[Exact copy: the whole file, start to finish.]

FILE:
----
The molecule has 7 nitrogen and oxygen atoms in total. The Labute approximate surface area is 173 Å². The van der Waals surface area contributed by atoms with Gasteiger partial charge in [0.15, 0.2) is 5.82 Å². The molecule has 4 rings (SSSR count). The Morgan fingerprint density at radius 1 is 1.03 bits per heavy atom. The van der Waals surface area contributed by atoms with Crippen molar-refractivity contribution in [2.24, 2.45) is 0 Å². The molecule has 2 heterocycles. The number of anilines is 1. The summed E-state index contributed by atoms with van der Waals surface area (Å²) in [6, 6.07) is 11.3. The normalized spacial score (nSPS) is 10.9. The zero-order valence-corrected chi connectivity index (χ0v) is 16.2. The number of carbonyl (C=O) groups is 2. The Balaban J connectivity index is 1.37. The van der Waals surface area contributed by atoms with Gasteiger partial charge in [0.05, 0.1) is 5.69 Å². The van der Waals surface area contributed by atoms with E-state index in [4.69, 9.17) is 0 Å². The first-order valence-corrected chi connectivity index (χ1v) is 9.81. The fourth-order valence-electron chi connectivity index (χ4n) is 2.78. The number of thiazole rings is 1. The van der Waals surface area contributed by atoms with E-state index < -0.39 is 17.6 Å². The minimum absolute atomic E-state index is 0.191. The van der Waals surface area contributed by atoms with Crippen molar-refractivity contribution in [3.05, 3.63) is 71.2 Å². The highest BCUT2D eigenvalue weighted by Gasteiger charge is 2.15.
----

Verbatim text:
The molecule has 7 nitrogen and oxygen atoms in total. The Labute approximate surface area is 173 Å². The van der Waals surface area contributed by atoms with Gasteiger partial charge in [0.15, 0.2) is 5.82 Å². The molecule has 4 rings (SSSR count). The Morgan fingerprint density at radius 1 is 1.03 bits per heavy atom. The van der Waals surface area contributed by atoms with Crippen molar-refractivity contribution in [2.24, 2.45) is 0 Å². The molecule has 2 heterocycles. The number of anilines is 1. The summed E-state index contributed by atoms with van der Waals surface area (Å²) in [6, 6.07) is 11.3. The normalized spacial score (nSPS) is 10.9. The zero-order valence-corrected chi connectivity index (χ0v) is 16.2. The number of carbonyl (C=O) groups is 2. The Balaban J connectivity index is 1.37. The van der Waals surface area contributed by atoms with Gasteiger partial charge in [0.05, 0.1) is 5.69 Å². The van der Waals surface area contributed by atoms with E-state index in [4.69, 9.17) is 0 Å². The first-order valence-corrected chi connectivity index (χ1v) is 9.81. The fourth-order valence-electron chi connectivity index (χ4n) is 2.78. The number of thiazole rings is 1. The van der Waals surface area contributed by atoms with E-state index < -0.39 is 17.6 Å². The minimum absolute atomic E-state index is 0.191. The van der Waals surface area contributed by atoms with Crippen molar-refractivity contribution in [3.05, 3.63) is 71.2 Å². The highest BCUT2D eigenvalue weighted by Gasteiger charge is 2.15.